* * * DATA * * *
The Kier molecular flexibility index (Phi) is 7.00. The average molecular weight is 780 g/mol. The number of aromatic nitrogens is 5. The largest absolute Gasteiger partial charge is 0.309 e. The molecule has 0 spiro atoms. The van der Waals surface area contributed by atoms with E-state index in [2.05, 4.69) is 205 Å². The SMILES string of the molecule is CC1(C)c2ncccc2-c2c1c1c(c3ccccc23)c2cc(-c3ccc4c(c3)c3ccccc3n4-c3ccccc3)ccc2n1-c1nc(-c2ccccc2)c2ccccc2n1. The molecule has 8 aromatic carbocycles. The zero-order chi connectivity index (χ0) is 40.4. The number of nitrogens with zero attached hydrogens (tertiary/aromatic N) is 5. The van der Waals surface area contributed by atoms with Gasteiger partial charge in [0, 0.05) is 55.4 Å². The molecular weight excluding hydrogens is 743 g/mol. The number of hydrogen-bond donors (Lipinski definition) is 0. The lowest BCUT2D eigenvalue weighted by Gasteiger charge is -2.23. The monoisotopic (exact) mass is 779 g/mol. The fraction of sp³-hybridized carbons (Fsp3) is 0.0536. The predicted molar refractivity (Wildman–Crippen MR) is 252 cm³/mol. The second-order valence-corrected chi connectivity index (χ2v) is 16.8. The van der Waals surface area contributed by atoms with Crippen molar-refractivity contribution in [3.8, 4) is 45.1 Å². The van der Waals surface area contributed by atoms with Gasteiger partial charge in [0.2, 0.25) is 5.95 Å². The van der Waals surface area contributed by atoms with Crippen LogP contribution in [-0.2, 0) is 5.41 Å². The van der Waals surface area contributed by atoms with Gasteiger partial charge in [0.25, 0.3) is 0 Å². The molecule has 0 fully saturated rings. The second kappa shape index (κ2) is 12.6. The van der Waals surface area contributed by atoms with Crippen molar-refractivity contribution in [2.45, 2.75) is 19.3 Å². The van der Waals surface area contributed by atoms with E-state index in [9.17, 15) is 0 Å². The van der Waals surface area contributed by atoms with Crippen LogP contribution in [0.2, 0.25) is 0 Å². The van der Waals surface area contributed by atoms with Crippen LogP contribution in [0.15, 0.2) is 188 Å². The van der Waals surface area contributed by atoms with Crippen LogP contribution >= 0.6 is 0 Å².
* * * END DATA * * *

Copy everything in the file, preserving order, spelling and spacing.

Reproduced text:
The Kier molecular flexibility index (Phi) is 7.00. The average molecular weight is 780 g/mol. The number of aromatic nitrogens is 5. The largest absolute Gasteiger partial charge is 0.309 e. The molecule has 0 spiro atoms. The van der Waals surface area contributed by atoms with E-state index in [2.05, 4.69) is 205 Å². The SMILES string of the molecule is CC1(C)c2ncccc2-c2c1c1c(c3ccccc23)c2cc(-c3ccc4c(c3)c3ccccc3n4-c3ccccc3)ccc2n1-c1nc(-c2ccccc2)c2ccccc2n1. The molecule has 8 aromatic carbocycles. The zero-order chi connectivity index (χ0) is 40.4. The number of nitrogens with zero attached hydrogens (tertiary/aromatic N) is 5. The van der Waals surface area contributed by atoms with Gasteiger partial charge in [0, 0.05) is 55.4 Å². The molecular weight excluding hydrogens is 743 g/mol. The number of hydrogen-bond donors (Lipinski definition) is 0. The lowest BCUT2D eigenvalue weighted by Gasteiger charge is -2.23. The monoisotopic (exact) mass is 779 g/mol. The fraction of sp³-hybridized carbons (Fsp3) is 0.0536. The predicted molar refractivity (Wildman–Crippen MR) is 252 cm³/mol. The second-order valence-corrected chi connectivity index (χ2v) is 16.8. The van der Waals surface area contributed by atoms with Crippen molar-refractivity contribution in [3.8, 4) is 45.1 Å². The van der Waals surface area contributed by atoms with Gasteiger partial charge in [0.2, 0.25) is 5.95 Å². The van der Waals surface area contributed by atoms with Crippen LogP contribution in [-0.2, 0) is 5.41 Å². The van der Waals surface area contributed by atoms with Gasteiger partial charge in [0.25, 0.3) is 0 Å². The molecule has 0 fully saturated rings. The second kappa shape index (κ2) is 12.6. The van der Waals surface area contributed by atoms with Crippen molar-refractivity contribution in [2.45, 2.75) is 19.3 Å². The van der Waals surface area contributed by atoms with E-state index in [9.17, 15) is 0 Å². The van der Waals surface area contributed by atoms with Crippen LogP contribution in [0.2, 0.25) is 0 Å². The van der Waals surface area contributed by atoms with Crippen LogP contribution in [0.15, 0.2) is 188 Å². The van der Waals surface area contributed by atoms with Crippen LogP contribution >= 0.6 is 0 Å².